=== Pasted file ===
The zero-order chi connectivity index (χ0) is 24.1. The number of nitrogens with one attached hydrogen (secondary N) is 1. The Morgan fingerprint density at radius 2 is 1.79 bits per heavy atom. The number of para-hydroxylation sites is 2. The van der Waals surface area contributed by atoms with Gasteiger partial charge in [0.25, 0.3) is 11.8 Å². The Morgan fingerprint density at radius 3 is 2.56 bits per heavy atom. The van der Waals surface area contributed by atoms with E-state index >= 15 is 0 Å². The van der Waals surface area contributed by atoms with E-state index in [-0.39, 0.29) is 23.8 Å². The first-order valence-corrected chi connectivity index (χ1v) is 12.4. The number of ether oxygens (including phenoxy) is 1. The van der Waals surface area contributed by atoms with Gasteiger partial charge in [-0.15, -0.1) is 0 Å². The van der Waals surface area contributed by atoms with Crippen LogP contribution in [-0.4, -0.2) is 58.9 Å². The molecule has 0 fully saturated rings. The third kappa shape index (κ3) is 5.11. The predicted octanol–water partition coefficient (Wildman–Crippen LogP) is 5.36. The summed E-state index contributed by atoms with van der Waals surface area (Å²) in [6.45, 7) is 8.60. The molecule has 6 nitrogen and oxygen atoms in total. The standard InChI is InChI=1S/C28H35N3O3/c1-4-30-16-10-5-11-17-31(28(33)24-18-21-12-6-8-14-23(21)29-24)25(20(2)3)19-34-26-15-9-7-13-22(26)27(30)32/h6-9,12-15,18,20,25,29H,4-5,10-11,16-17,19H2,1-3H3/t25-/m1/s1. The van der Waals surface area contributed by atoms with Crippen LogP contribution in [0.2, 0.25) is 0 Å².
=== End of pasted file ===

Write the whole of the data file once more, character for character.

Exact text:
The zero-order chi connectivity index (χ0) is 24.1. The number of nitrogens with one attached hydrogen (secondary N) is 1. The Morgan fingerprint density at radius 2 is 1.79 bits per heavy atom. The number of para-hydroxylation sites is 2. The van der Waals surface area contributed by atoms with Gasteiger partial charge in [0.25, 0.3) is 11.8 Å². The Morgan fingerprint density at radius 3 is 2.56 bits per heavy atom. The van der Waals surface area contributed by atoms with E-state index >= 15 is 0 Å². The van der Waals surface area contributed by atoms with E-state index in [-0.39, 0.29) is 23.8 Å². The first-order valence-corrected chi connectivity index (χ1v) is 12.4. The number of ether oxygens (including phenoxy) is 1. The van der Waals surface area contributed by atoms with Gasteiger partial charge in [-0.15, -0.1) is 0 Å². The van der Waals surface area contributed by atoms with Crippen LogP contribution in [-0.4, -0.2) is 58.9 Å². The molecule has 0 fully saturated rings. The third kappa shape index (κ3) is 5.11. The predicted octanol–water partition coefficient (Wildman–Crippen LogP) is 5.36. The summed E-state index contributed by atoms with van der Waals surface area (Å²) in [6.45, 7) is 8.60. The molecule has 6 nitrogen and oxygen atoms in total. The standard InChI is InChI=1S/C28H35N3O3/c1-4-30-16-10-5-11-17-31(28(33)24-18-21-12-6-8-14-23(21)29-24)25(20(2)3)19-34-26-15-9-7-13-22(26)27(30)32/h6-9,12-15,18,20,25,29H,4-5,10-11,16-17,19H2,1-3H3/t25-/m1/s1. The van der Waals surface area contributed by atoms with Crippen LogP contribution in [0.2, 0.25) is 0 Å².